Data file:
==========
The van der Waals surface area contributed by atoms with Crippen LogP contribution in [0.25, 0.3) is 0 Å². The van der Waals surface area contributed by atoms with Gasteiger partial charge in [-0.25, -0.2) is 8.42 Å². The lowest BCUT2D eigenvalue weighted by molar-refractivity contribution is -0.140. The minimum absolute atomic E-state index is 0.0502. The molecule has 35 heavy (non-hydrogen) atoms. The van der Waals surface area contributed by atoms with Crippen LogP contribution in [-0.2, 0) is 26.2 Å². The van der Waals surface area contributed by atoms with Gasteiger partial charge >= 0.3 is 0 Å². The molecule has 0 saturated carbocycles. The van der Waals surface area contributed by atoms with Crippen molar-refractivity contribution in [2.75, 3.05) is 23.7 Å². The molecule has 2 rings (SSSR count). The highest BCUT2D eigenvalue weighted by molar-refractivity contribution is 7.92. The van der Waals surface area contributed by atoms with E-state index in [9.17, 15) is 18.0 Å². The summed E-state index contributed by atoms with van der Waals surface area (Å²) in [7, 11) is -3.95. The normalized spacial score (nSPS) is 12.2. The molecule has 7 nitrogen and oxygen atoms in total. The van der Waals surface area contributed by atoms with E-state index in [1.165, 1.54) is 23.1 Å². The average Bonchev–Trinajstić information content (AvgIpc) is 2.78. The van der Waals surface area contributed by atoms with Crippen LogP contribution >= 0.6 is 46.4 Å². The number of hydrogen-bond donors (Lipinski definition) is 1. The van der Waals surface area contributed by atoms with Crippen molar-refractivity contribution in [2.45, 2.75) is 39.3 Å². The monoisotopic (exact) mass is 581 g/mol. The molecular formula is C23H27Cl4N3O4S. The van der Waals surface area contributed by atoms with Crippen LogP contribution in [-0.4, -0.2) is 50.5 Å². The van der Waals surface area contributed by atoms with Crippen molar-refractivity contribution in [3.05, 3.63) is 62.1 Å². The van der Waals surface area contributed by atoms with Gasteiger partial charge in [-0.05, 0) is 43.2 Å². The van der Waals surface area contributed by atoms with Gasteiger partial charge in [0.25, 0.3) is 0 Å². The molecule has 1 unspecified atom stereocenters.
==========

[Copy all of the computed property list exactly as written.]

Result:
The van der Waals surface area contributed by atoms with Crippen LogP contribution in [0.25, 0.3) is 0 Å². The van der Waals surface area contributed by atoms with Gasteiger partial charge in [-0.25, -0.2) is 8.42 Å². The lowest BCUT2D eigenvalue weighted by molar-refractivity contribution is -0.140. The minimum absolute atomic E-state index is 0.0502. The molecule has 35 heavy (non-hydrogen) atoms. The van der Waals surface area contributed by atoms with Crippen LogP contribution in [-0.2, 0) is 26.2 Å². The van der Waals surface area contributed by atoms with Gasteiger partial charge >= 0.3 is 0 Å². The molecule has 0 saturated carbocycles. The van der Waals surface area contributed by atoms with Crippen molar-refractivity contribution in [2.75, 3.05) is 23.7 Å². The molecule has 2 rings (SSSR count). The highest BCUT2D eigenvalue weighted by molar-refractivity contribution is 7.92. The van der Waals surface area contributed by atoms with E-state index in [9.17, 15) is 18.0 Å². The summed E-state index contributed by atoms with van der Waals surface area (Å²) in [7, 11) is -3.95. The normalized spacial score (nSPS) is 12.2. The molecule has 7 nitrogen and oxygen atoms in total. The van der Waals surface area contributed by atoms with E-state index in [1.165, 1.54) is 23.1 Å². The average Bonchev–Trinajstić information content (AvgIpc) is 2.78. The van der Waals surface area contributed by atoms with Crippen LogP contribution >= 0.6 is 46.4 Å². The number of hydrogen-bond donors (Lipinski definition) is 1. The van der Waals surface area contributed by atoms with Crippen molar-refractivity contribution in [2.45, 2.75) is 39.3 Å². The monoisotopic (exact) mass is 581 g/mol. The molecular formula is C23H27Cl4N3O4S. The van der Waals surface area contributed by atoms with Crippen LogP contribution in [-0.4, -0.2) is 50.5 Å². The van der Waals surface area contributed by atoms with Crippen molar-refractivity contribution in [3.05, 3.63) is 62.1 Å². The van der Waals surface area contributed by atoms with Gasteiger partial charge in [-0.05, 0) is 43.2 Å². The van der Waals surface area contributed by atoms with Gasteiger partial charge in [0.25, 0.3) is 0 Å². The molecule has 1 unspecified atom stereocenters.